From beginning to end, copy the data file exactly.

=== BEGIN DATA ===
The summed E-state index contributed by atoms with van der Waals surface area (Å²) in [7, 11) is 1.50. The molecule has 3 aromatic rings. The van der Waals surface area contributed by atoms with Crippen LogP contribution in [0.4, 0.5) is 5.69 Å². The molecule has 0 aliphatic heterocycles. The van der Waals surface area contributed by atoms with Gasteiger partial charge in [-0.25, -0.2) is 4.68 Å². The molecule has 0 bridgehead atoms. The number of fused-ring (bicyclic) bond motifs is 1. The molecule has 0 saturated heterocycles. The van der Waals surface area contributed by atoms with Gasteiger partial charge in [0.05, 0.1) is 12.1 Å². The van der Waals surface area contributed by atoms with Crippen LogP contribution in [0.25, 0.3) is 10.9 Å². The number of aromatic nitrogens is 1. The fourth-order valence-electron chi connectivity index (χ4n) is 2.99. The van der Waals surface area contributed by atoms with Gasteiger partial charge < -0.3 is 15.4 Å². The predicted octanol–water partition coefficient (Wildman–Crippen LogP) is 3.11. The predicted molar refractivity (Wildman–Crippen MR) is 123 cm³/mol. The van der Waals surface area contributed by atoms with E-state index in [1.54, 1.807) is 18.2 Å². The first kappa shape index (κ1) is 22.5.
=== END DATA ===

The summed E-state index contributed by atoms with van der Waals surface area (Å²) in [7, 11) is 1.50. The molecule has 3 aromatic rings. The van der Waals surface area contributed by atoms with Crippen LogP contribution in [0.4, 0.5) is 5.69 Å². The molecule has 0 aliphatic heterocycles. The van der Waals surface area contributed by atoms with Gasteiger partial charge in [-0.25, -0.2) is 4.68 Å². The molecule has 0 bridgehead atoms. The number of fused-ring (bicyclic) bond motifs is 1. The molecule has 0 saturated heterocycles. The van der Waals surface area contributed by atoms with Gasteiger partial charge in [0.05, 0.1) is 12.1 Å². The van der Waals surface area contributed by atoms with Crippen LogP contribution in [0.25, 0.3) is 10.9 Å². The number of aromatic nitrogens is 1. The fourth-order valence-electron chi connectivity index (χ4n) is 2.99. The van der Waals surface area contributed by atoms with Gasteiger partial charge < -0.3 is 15.4 Å². The predicted octanol–water partition coefficient (Wildman–Crippen LogP) is 3.11. The predicted molar refractivity (Wildman–Crippen MR) is 123 cm³/mol. The van der Waals surface area contributed by atoms with E-state index in [1.54, 1.807) is 18.2 Å². The first kappa shape index (κ1) is 22.5.